New Year’s resolutions are hard to keep. There are countless reasons why people fail to hold them, and even more why they decide to make them again the next year. There’s nothing wrong with setting goals, but too many set them wrong. Possibly one of the biggest reason they’re so hard to keep is that people over-exaggerate just how much they’ll actually be able to attain.
On an old Reddit thread a few years back, a user had proudly shared that he had paid a nonrefundable deposit to climb Mount Everest. That’s great! The user also shared that he had never as so much as rock climbed in his life. The expedition would be in nine months time. That’s…terrible. Filled with desire, confidence, and (wild) ambition, the user was quite literally putting himself in harm’s way. He believed that simply making this large deposit, it would force him to train for the expedition. This is the hare.
The thread quickly went into convincing the user that if he went through with the expedition he would surely die. Attempting to climb one of the most dangerous mountains in nine months time without ever having trained is ludicrous. No amount of desire and ambition would help him in the very real situation between life and death. Had he understood his goal and the small steps that it would take to get there eventually he would be ready to climb Everest. This is the tortoise.
In a “race” of New Year’s resolutions, you have to remember that the race is against yourself. You can choose to rush to meet that goal you want and potentially fail, or slowly take the proper amount of steps to achieve it. Saying you want to lose twenty pounds for your health is great! Going on a fast on January 1st hoping to lose that weight is not. You must take the proper steps to evaluate where you’re at, and what you’ll need to do next to eventually get to your resolution. In the example of weight loss, start by making smarter food choices every day, slowly working out, and then re-evaluating what worked and what didn’t. Let your ambition drive you, but your clarity guide you. It’s impossible to say you’re going to lose twenty pounds when your fridge is full of nothing but junk food, and you hate exercise. Take it slow one day at a time, and you’ll find yourself leaping forward towards your goals.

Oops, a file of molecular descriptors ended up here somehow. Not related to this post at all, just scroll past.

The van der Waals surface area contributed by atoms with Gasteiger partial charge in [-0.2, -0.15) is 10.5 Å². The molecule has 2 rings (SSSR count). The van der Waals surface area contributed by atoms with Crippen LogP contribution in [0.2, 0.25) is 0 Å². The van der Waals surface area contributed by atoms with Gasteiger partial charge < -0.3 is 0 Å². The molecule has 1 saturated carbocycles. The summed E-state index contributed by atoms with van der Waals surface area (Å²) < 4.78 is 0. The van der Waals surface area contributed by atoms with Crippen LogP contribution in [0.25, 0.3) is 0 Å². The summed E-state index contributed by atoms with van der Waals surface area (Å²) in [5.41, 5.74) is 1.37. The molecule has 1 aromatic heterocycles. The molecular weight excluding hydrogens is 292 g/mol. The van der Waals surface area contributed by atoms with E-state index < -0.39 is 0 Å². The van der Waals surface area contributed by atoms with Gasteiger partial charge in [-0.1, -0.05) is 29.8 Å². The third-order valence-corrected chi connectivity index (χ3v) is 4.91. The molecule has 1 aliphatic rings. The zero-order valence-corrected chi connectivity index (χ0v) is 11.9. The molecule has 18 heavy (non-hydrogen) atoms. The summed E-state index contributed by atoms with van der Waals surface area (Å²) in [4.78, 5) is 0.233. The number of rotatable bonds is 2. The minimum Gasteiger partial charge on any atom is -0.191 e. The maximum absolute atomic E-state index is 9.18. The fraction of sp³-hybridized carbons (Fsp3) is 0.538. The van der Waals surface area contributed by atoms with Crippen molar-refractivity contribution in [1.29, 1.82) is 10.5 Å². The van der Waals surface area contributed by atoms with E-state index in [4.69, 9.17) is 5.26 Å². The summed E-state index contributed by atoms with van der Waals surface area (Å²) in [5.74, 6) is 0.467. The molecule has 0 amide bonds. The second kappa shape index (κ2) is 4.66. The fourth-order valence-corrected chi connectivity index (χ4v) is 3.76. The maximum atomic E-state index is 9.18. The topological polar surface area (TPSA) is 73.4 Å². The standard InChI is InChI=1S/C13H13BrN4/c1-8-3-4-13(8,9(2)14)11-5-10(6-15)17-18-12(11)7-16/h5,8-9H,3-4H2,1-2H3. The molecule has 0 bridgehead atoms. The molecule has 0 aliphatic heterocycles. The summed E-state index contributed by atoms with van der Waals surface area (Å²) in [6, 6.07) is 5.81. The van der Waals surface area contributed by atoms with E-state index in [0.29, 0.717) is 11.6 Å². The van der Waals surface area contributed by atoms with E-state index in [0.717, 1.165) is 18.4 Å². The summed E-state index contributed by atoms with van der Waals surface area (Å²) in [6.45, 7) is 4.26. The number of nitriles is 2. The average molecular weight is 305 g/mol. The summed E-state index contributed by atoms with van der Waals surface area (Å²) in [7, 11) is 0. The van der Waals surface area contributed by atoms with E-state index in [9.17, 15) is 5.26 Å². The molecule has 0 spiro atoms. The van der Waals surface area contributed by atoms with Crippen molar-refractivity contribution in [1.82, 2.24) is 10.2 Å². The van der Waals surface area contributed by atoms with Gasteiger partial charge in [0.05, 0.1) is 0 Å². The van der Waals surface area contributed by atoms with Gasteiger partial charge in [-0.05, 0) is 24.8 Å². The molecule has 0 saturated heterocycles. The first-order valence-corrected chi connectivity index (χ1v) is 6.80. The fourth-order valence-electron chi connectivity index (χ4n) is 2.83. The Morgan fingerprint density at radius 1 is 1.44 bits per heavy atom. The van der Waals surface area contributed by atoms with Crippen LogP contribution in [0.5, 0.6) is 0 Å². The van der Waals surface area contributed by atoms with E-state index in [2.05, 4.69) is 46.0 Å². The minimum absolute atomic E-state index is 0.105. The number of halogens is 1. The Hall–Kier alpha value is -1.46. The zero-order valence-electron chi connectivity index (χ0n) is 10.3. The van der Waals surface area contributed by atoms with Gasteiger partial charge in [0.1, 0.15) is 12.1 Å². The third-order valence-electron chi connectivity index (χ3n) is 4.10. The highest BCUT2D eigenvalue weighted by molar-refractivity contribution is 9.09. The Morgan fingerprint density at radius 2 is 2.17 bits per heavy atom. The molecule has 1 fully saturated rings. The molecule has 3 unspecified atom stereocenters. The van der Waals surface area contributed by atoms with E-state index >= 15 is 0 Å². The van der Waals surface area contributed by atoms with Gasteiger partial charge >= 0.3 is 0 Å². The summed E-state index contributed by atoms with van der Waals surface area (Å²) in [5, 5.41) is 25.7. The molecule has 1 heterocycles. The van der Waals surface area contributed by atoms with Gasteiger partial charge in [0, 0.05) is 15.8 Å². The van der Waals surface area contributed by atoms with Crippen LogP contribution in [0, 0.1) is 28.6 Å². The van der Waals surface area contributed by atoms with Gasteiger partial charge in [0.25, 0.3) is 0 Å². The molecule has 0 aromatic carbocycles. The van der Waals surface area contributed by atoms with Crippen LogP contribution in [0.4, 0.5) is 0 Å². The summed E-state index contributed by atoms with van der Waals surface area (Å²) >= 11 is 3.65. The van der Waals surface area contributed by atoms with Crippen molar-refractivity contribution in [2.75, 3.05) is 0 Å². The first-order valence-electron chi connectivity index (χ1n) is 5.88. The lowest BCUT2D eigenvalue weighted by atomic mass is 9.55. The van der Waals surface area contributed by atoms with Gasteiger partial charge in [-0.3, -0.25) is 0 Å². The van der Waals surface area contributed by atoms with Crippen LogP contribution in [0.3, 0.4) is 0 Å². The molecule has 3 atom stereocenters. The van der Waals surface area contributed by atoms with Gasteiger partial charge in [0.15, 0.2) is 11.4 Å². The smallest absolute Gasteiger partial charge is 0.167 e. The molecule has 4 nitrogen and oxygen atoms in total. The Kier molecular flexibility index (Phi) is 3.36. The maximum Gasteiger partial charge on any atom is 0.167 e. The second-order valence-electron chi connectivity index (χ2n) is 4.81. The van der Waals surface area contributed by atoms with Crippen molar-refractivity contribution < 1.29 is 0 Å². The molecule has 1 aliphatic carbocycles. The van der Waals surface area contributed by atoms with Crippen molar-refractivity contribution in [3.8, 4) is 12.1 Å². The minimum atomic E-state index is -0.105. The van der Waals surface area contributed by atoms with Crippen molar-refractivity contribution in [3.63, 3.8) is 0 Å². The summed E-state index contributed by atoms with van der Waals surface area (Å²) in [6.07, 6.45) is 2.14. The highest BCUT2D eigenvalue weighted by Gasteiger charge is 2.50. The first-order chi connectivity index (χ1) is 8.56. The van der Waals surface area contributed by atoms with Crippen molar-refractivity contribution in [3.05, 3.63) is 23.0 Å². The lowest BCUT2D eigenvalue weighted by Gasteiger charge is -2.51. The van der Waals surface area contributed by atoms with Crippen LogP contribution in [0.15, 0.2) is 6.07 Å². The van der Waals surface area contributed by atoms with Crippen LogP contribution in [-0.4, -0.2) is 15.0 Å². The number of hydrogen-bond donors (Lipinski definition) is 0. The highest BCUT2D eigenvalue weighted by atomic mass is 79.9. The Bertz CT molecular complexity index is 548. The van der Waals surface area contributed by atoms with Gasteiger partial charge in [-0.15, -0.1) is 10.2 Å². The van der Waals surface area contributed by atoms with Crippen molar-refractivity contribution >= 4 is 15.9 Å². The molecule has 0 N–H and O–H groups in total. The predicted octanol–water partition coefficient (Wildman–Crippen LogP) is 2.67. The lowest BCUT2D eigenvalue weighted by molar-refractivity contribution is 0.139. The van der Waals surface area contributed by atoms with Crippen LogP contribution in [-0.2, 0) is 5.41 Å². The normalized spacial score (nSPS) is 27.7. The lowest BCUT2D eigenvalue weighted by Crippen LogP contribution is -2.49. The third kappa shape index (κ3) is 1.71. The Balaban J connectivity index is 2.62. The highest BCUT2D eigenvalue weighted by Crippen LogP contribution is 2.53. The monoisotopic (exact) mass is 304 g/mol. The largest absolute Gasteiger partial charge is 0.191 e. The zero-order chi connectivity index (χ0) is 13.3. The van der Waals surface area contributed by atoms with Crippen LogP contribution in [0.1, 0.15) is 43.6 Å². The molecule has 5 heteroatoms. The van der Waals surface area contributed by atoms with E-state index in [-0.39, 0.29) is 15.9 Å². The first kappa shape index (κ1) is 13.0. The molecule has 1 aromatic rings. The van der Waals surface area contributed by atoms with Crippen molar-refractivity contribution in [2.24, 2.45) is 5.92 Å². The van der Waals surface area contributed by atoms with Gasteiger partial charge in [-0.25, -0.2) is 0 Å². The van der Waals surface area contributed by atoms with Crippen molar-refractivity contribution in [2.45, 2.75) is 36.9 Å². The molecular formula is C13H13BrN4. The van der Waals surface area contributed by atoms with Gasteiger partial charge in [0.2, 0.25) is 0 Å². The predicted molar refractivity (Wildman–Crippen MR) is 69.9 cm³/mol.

You are the tortoise, you are the hare.